In order for the Will to be valid, the person making the Will must sign it. If they do not sign the Will and they have not signed a previous valid Will, then they will be deemed to die 'intestate' and a set of special rules called the Intestacy Rules will apply which determine who will benefit from your estate - and this may not match your wishes.

  1. Who can witness the Will?

When the person making the Will signs it, they must do so in the presence of two witnesses for it to be valid. If the Will is not witnessed correctly, then the Will is invalid, and the Intestacy Rules will apply, if there is not a previous valid Will. The witnesses cannot be beneficiaries named in the Will, or their spouse/civil partner. If a spouse/civil partner of a beneficiary witnesses the Will, then their entitlement under the Will is invalid and they will not inherit.

  1. Where do I store my original signed Will?

The original signed Will is a very important document and it must be kept safe. Ideally, it should not be stored in your house - unless you have a fire proof safe. If a legal professional drafts the Will, they will normally offer to store your original Will for you. Some banks still offer to store Wills too. Most importantly, you should let your Executors know that you have made a Will and where it is so that in the event of your death, they can easily do their job.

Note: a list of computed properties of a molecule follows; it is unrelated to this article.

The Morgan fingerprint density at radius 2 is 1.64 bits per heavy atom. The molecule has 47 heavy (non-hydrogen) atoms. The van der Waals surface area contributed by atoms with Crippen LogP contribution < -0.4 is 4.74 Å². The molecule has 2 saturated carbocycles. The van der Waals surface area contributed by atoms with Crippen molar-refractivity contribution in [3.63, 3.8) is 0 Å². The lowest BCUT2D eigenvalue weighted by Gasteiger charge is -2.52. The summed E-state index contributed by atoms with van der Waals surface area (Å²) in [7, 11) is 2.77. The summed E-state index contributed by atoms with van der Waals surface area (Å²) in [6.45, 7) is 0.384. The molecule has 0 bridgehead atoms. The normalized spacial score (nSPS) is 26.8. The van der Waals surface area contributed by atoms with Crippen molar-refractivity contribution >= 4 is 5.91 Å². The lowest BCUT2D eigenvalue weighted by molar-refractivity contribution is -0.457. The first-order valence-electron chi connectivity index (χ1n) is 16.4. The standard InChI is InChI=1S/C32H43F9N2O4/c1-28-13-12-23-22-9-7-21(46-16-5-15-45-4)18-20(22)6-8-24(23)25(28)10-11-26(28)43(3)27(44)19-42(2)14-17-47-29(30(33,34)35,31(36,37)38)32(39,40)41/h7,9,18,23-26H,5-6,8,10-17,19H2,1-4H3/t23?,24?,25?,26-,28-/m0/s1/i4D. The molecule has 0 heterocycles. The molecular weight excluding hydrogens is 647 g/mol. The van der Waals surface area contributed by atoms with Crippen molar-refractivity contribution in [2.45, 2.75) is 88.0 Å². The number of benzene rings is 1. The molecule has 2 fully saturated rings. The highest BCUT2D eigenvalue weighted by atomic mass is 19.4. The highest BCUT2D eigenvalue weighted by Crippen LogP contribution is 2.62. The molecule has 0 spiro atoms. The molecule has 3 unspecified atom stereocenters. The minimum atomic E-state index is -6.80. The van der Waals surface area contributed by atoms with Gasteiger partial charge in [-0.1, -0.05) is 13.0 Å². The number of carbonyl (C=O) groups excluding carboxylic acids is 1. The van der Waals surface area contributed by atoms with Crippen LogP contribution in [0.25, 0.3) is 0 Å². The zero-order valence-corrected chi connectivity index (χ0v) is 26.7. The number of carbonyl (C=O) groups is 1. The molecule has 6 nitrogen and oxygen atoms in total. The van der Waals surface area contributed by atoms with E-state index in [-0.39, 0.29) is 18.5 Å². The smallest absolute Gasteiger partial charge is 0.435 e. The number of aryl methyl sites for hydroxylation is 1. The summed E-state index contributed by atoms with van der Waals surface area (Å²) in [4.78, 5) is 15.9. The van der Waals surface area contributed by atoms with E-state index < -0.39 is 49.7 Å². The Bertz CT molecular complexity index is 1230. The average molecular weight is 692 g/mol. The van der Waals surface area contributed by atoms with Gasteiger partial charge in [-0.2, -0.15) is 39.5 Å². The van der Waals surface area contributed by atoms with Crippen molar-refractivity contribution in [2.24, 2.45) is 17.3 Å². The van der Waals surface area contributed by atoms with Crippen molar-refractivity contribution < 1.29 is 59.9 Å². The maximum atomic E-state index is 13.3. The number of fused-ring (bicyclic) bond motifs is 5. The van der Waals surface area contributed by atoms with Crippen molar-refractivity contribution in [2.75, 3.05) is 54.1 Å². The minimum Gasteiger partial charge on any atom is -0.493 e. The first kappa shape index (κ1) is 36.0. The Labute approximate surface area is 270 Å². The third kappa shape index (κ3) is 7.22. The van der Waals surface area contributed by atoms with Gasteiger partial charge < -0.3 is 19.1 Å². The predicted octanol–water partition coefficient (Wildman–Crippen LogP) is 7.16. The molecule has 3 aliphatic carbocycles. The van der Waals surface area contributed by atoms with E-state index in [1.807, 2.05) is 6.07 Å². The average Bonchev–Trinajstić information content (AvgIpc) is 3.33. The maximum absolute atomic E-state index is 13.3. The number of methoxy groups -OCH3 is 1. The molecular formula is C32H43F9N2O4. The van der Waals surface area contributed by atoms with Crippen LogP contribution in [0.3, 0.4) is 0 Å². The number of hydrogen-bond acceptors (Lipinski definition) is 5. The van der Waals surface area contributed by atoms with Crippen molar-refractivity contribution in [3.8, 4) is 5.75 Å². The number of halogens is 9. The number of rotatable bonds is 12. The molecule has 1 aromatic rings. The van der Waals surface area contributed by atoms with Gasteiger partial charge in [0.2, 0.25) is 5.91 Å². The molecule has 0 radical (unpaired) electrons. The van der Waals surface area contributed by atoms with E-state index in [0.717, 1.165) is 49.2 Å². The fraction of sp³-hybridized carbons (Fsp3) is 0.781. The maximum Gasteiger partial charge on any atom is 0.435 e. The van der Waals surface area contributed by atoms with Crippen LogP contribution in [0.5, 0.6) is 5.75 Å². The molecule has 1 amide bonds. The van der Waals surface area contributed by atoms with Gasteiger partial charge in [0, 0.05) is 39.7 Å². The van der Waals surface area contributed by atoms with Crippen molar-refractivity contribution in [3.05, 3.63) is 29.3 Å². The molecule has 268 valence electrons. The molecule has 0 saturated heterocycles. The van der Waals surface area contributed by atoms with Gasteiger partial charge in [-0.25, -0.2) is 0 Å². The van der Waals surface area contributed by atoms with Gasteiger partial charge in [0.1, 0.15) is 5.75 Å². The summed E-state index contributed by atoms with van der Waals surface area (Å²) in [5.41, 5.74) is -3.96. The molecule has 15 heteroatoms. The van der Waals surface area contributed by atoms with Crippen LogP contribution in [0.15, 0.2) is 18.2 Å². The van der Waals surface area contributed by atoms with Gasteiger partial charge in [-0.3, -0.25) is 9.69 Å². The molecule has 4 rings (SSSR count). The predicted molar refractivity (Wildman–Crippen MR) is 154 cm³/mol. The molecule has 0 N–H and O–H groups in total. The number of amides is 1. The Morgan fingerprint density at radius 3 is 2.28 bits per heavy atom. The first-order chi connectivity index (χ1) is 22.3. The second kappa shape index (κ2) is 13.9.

1. Who is going to draft your Will?

Anyone can draft a Will, but it is an important legal document, with far-reaching implications, so that should be taken into consideration when choosing how you wish to draft your Will. It directs who will be responsible for accessing and distributing your assets on your death, as well as who will inherit from your estate when you die. There is little room for error. A qualified lawyer is experienced, regulated and insured and you are best placed to seek their advice when having such a key document drawn up for you.

  1. How often should I review my Will?

As a guideline, a Will should be reviewed every 5 years to ensure that it is up-to-date. But if your circumstances change, you would be best placed to review your Will. For example, a marriage revokes a Will - so if you do not make a new Will after you get married, you will die intestate and the Intestacy Rules will apply as to who will benefit from your estate.

Writing a Will can feel like a daunting task (one that can all too easily be put off!), but creating a Will is one of the most important things you'll do, as it will ensure that everything you have worked hard for during your life will go to the people most important to you.

When writing a Will you should always seeks professional advice. If you've got more questions, or you'd like to get started today, don't hesitate to get in touch.


For individual advice and assistance contact our Wills, Probate and Trusts Team to find out how we can help.


Christina Polychronakis TEP, Solicitor, Wills, Trusts and Probate Team

Direct Tel: 024 7601 6438